Hyrule Warriors: Age of Calamity releases for Switch on November 20 as the Switch’s last major exclusive for 2020, and with the review embargo over many critics are weighing in on the game. Reviews for the new game have been largely positive, although not everyone has been effusive about the latest Zelda title.
Age of Calamity is now a traditional Zelda game–it’s the second installment in the Hyrule Warriors franchise, a musou game where players face huge hordes of enemies at once. Think Dynasty Warriors, but with Zelda enemies rather than other people.
This game also ties directly into the Switch launch game The Legend of Zelda: Breath of the Wild–it’s a prequel, showing the events leading up to the situation Link finds himself in at the game’s beginning.
The Switch version of the first game, Hyrule Warriors: Definitive Edition earned an 8/10 from GameSpot in 2018. Another Nintendo musou style game, Fire Emblem Warriors, released in 2017.
- Game: Hyrule Warriors: Age of Calamity
- Platforms: Nintendo Switch
- Developer: Koei Tecmo, Omega Force
- Release Date: November 20
- Price: $60 / £50 / $80 AUD
Below are a selection of Hyrule Warriors: Age of Calamity reviews from all over the internet, including GameSpot’s own. For even more, check out GameSpot sister site Metacritic.
GameSpot – 6/10
“It’s strange to think of a bungled story leaving me so lukewarm on a Zelda game, even if it is a spin-off. But paying off its premise is the burden a prequel to The Legend of Zelda: Breath of the Wild is tasked with. The main reason I dove into Age of Calamity is because I love its world and the history it tries to remember. So for a game to retread them and proclaim to have something new to say when its inspiration’s most striking moments come from what it leaves unsaid is a big ask. But my problem with Age of Calamity isn’t that it fails to live up to that responsibility. It’s that it doesn’t even try.” — Suriel Vazquez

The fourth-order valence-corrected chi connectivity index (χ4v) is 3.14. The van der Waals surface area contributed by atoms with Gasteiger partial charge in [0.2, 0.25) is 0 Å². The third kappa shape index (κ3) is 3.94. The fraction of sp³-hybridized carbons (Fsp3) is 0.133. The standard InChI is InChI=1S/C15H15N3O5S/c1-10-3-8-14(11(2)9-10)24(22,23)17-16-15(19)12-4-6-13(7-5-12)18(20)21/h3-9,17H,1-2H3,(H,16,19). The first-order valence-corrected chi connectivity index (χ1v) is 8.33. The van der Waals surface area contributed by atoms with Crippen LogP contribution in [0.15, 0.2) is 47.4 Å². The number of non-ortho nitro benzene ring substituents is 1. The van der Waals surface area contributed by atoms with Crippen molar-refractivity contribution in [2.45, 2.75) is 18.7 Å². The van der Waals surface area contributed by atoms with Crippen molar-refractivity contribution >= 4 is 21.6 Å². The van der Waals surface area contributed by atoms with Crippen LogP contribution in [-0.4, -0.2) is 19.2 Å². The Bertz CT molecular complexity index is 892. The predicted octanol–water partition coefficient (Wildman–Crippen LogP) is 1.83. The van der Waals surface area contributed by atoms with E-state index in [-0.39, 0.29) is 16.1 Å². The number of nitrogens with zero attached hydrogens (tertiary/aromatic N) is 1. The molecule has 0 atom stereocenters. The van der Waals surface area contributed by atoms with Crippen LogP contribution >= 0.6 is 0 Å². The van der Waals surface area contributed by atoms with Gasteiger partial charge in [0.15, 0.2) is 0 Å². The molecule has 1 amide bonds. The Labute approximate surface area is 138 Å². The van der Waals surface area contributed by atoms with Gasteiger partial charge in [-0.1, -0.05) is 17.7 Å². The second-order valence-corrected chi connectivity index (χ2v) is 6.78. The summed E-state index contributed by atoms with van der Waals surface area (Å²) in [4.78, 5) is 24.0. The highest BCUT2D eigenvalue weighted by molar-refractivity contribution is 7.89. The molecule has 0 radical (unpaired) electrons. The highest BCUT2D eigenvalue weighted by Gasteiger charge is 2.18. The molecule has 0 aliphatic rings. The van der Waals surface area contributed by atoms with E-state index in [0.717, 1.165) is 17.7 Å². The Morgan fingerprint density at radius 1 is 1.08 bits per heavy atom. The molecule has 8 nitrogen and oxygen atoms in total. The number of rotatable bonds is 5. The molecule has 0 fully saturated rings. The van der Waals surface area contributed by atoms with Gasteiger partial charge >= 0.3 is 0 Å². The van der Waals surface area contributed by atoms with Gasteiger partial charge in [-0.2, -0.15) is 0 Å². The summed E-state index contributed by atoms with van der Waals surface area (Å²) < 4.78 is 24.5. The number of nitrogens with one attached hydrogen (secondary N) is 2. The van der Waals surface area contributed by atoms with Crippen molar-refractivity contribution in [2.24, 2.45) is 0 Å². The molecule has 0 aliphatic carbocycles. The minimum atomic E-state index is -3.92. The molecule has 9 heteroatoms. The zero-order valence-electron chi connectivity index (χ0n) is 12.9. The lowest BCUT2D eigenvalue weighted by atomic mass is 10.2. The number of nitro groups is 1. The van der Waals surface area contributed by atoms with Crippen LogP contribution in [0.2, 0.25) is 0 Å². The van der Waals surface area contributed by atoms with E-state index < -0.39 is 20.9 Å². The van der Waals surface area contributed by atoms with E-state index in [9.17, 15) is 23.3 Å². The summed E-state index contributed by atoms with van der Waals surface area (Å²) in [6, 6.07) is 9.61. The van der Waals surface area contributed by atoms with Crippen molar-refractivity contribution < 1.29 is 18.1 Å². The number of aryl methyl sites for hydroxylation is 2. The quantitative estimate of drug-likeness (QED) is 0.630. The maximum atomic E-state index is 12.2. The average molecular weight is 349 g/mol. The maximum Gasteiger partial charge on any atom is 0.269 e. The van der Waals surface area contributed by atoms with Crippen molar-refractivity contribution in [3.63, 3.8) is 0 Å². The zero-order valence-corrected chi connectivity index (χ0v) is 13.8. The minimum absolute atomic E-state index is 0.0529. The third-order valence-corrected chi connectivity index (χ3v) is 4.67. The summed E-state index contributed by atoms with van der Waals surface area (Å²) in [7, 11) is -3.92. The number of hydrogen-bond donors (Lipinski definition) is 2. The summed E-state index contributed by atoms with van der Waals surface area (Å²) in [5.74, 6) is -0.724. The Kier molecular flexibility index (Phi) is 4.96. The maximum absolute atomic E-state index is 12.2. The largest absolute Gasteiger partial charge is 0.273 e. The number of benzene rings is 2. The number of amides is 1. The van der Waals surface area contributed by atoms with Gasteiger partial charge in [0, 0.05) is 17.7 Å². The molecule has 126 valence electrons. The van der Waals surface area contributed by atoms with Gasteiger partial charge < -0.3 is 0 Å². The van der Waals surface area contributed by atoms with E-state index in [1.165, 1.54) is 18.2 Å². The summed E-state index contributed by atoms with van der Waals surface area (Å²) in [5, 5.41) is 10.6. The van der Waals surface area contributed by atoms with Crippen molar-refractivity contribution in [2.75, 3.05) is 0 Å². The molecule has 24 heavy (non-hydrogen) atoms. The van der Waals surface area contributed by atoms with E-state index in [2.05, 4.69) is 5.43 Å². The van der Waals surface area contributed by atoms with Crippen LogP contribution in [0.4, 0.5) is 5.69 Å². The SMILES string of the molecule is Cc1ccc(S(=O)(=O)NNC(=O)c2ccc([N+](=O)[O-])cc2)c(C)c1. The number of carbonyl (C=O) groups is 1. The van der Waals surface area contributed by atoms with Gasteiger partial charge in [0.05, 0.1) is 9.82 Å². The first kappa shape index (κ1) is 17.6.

Eurogamer – Recommended
“Age of Calamity ultimately puts me to mind of the scene at the end of Takeshi Kitano’s take on Zatoichi, another fresh spin on a beloved classic, where the entire cast – whether dead or alive – gets together for one big musical number on the same old set. Only this time it’s the stars of Breath of the Wild getting together for a good old-fashioned musou knees-up in what’s a bawdy and frequently brilliant brawler. Of all the many musou spin-offs, Age of Calamity can well lay claim to being the best yet.” — Martin Robinson
IGN – 9/10
“Hyrule Warriors: Age of Calamity offers a welcome trip back to a world I’ve clocked hundreds of hours in. Its hugely varied roster of characters, solid combat mechanics, fun progression and clever adaptation of Breath of the Wild’s vision of Hyrule is a joy to play and discover. While there are some missed characterisation opportunities, Age of Calamity is still a blast from start to finish.” — Cam Shea
VG247 – 4/5
“The Legend of Zelda: Breath of the Wild isn’t just one of the better entries in this storied series – it’s also one of the greatest games of all time. To this end, the mission of living up to its inspiration is perhaps impossible for Age of Calamity. It is nevertheless successful at what it sets out to do, however – providing a fun, interesting and exciting new adventure that fans of that game will surely enjoy.” — Alex Donaldson
Game Informer – 7.5/10
“Hyrule Warriors: Age of Calamity looks a lot like Breath of the Wild, but it lacks the exploration and puzzle-solving elements that define the mainline Legend of Zelda series. Age of Calamity may not resemble a traditional Zelda game, but it’s not a bad time. The action is repetitive, but also relaxed and comfortable. It trades on your love for Nintendo’s classic franchise, and I was happy for the excuse to return to this version of Hyrule. I still feel like I’m chasing Breath of the Wild’s high, and Age of Calamity is a small solace.” — Ben Reeves
VGC – 3/5
“This is an entertaining ode to Breath of the Wild that will comfortably fill the gap as we wait for a proper sequel. But it overachieves while it underperforms and that’s a tricky thing to judge. It makes you want to whip out your ocarina and play the Song of Time, teleporting to a point where there’s an updated Switch capable of doing the game justice. There’s greatness here, just out of reach.” — Matthew Castle